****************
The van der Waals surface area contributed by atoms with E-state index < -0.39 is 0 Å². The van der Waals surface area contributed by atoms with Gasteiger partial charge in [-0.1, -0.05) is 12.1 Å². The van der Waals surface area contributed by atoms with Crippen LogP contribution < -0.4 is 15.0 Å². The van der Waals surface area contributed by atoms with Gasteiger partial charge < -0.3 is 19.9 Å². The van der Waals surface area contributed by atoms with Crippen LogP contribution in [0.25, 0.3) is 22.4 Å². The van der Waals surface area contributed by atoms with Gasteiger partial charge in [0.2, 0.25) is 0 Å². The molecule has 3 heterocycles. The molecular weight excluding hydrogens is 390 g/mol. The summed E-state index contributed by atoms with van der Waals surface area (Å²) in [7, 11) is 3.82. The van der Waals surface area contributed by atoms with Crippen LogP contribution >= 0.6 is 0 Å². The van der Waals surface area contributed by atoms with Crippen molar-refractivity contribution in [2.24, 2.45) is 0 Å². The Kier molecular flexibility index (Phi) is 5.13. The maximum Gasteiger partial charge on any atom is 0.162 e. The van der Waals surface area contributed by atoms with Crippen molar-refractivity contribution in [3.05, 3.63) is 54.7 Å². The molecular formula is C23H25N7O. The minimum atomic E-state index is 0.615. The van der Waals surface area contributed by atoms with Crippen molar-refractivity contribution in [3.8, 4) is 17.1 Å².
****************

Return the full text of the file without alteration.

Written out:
The van der Waals surface area contributed by atoms with E-state index < -0.39 is 0 Å². The van der Waals surface area contributed by atoms with Gasteiger partial charge in [-0.1, -0.05) is 12.1 Å². The van der Waals surface area contributed by atoms with Crippen LogP contribution < -0.4 is 15.0 Å². The van der Waals surface area contributed by atoms with Gasteiger partial charge < -0.3 is 19.9 Å². The van der Waals surface area contributed by atoms with Crippen LogP contribution in [0.25, 0.3) is 22.4 Å². The van der Waals surface area contributed by atoms with Gasteiger partial charge in [0.2, 0.25) is 0 Å². The molecule has 3 heterocycles. The molecular weight excluding hydrogens is 390 g/mol. The summed E-state index contributed by atoms with van der Waals surface area (Å²) in [7, 11) is 3.82. The van der Waals surface area contributed by atoms with Crippen LogP contribution >= 0.6 is 0 Å². The van der Waals surface area contributed by atoms with Crippen molar-refractivity contribution in [2.24, 2.45) is 0 Å². The Kier molecular flexibility index (Phi) is 5.13. The maximum Gasteiger partial charge on any atom is 0.162 e. The van der Waals surface area contributed by atoms with Crippen molar-refractivity contribution in [3.05, 3.63) is 54.7 Å². The molecular formula is C23H25N7O. The minimum atomic E-state index is 0.615. The van der Waals surface area contributed by atoms with Crippen molar-refractivity contribution in [3.8, 4) is 17.1 Å².